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InfiniBand

InfiniBand is a high-performance network architecture developed by the IBTA (InfiniBand Trade Association). IBTA is a group of 220 or more companies founded in 1999 with the purpose of developing a technology

which would substantially outstrip the capabilities of industry-standard I/O systems.

The InfiniBand architecture (IBA) is mainly based on switching fabric and is designed for use in I/O networks, such as storage area networks (SAN) or cluster networks, where low latency plays an extremely important role.

A large IBA network is composed by different subnets joined together by routers.

IBA Subnet

The elements of a subnet are endnodes, switches, links, and a subnet manager.

InfiniBandSubnet.png

Endnodes exchange messages routed by switches over links. No routing exists in IBA. A subnet discovery is performed in the beginning by the Subnet Manager.

IBA offers point-to-point bidirectional links with five different signaling data rates:

  • SDR - Single Data Rate with signalling rate equal to 2.5 Gbit/s in each direction per connection;
  • DDR - Double Data Rate with 5 Gbit/s per lane;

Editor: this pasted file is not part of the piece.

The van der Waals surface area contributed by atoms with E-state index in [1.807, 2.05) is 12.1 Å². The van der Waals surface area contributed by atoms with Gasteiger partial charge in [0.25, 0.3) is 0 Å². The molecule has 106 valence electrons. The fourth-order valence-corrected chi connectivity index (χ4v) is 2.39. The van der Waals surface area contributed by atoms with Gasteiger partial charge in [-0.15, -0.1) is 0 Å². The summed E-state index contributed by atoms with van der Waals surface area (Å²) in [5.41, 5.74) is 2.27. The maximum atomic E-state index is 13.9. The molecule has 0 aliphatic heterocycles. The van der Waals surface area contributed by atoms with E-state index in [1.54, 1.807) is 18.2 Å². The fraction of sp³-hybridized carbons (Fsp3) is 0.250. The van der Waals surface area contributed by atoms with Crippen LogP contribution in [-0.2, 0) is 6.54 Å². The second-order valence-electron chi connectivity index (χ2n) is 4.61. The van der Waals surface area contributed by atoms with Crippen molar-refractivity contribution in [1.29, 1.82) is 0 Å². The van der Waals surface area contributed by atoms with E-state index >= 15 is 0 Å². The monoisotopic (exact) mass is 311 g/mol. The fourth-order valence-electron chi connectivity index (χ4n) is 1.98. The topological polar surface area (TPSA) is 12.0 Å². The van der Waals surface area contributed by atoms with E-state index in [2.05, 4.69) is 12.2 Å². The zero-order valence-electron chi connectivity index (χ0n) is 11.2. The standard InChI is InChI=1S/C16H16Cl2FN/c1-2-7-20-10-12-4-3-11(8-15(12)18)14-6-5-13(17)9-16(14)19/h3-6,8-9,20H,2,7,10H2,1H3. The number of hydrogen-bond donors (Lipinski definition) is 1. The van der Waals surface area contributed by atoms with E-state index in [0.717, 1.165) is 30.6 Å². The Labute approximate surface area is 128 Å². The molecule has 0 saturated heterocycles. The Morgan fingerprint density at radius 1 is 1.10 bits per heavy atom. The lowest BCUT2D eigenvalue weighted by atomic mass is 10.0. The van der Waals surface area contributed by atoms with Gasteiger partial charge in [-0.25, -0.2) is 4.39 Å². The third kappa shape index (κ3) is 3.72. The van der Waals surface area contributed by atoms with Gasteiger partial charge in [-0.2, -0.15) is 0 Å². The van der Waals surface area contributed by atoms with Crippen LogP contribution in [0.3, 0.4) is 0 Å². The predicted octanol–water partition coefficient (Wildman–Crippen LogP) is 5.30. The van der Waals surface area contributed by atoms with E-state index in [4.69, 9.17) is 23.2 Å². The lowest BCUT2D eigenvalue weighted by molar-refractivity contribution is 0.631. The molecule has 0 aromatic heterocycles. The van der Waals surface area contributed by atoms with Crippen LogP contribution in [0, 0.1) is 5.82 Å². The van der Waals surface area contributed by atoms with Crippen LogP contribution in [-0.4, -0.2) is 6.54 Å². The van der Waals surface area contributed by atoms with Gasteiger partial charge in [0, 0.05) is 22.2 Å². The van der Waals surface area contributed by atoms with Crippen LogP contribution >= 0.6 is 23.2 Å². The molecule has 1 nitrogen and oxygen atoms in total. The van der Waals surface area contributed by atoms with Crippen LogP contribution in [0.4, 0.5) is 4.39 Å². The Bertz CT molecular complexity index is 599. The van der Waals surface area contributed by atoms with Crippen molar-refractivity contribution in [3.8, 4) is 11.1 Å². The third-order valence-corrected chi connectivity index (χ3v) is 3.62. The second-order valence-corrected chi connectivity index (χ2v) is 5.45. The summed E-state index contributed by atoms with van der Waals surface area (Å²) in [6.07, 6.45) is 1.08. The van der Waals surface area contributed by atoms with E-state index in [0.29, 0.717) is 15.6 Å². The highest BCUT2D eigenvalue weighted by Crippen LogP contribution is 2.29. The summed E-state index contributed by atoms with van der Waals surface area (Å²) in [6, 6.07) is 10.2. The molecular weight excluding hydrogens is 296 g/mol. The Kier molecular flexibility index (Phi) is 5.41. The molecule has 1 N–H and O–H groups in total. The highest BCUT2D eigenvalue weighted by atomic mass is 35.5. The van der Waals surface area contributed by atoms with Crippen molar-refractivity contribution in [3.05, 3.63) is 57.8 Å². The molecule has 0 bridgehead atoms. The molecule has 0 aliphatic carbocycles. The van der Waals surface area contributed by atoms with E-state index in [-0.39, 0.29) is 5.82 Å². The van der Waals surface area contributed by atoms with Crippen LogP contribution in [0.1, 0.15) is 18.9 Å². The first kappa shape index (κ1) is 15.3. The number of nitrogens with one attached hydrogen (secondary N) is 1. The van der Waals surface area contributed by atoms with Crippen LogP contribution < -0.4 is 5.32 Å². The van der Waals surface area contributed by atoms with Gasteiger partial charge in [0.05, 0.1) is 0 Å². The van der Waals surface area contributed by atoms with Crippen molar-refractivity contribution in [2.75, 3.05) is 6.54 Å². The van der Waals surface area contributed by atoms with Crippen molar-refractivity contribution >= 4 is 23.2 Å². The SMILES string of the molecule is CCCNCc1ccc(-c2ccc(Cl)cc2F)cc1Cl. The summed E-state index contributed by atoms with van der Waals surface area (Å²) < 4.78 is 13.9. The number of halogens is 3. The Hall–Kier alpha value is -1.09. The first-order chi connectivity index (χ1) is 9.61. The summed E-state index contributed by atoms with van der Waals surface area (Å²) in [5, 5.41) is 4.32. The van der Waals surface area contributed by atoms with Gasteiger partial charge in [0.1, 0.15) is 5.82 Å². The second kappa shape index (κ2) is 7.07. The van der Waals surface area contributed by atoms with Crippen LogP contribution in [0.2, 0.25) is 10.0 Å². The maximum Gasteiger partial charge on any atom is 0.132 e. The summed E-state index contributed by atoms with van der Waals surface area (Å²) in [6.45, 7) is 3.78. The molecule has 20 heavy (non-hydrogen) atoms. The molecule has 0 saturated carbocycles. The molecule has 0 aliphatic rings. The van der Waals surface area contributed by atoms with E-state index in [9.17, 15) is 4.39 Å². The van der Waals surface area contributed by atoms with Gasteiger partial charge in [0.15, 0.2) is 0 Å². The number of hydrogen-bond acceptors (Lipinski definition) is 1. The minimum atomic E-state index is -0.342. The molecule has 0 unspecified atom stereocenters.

• QDR - Quad Data Rate with 10 Gbit/s per lane;
  • FDR - Fourteen Data Rate with 14.0625 Gbit/s per lane;
  • EDR - Enhanced Data Rated with 25.78125 Gbit/s per lane.
    The physical links can be aggregated in parallel (4X, 8X or 12X) to achieve greater bandwidth.
  • The IBTA‘s InfiniBand™ roadmap:

IBTAsBandwidth.png

In IBA, QoS is supported through Virtual Lanes (VL) which also provide a mechanism to avoid Head of Line (HoL) blocking . VLs are separate logical communication links which share a single

physical link. As a packet traverses the subnet, a Service Level (SL) is defined to ensure its QoS level. Each link along a path can have a different VL, and the SL provides each link a desired priority of communication.

Each switch/router has a SL to VL mapping table that is set by the subnet
manager to keep the proper priority with the number of VLs supported on each link.
Therefore, the InfiniBand Architecture can ensure end-to-end QoS through switches, routers and over the long haul.

References

– Main.AlessandraScicchitano - 03 May 2012

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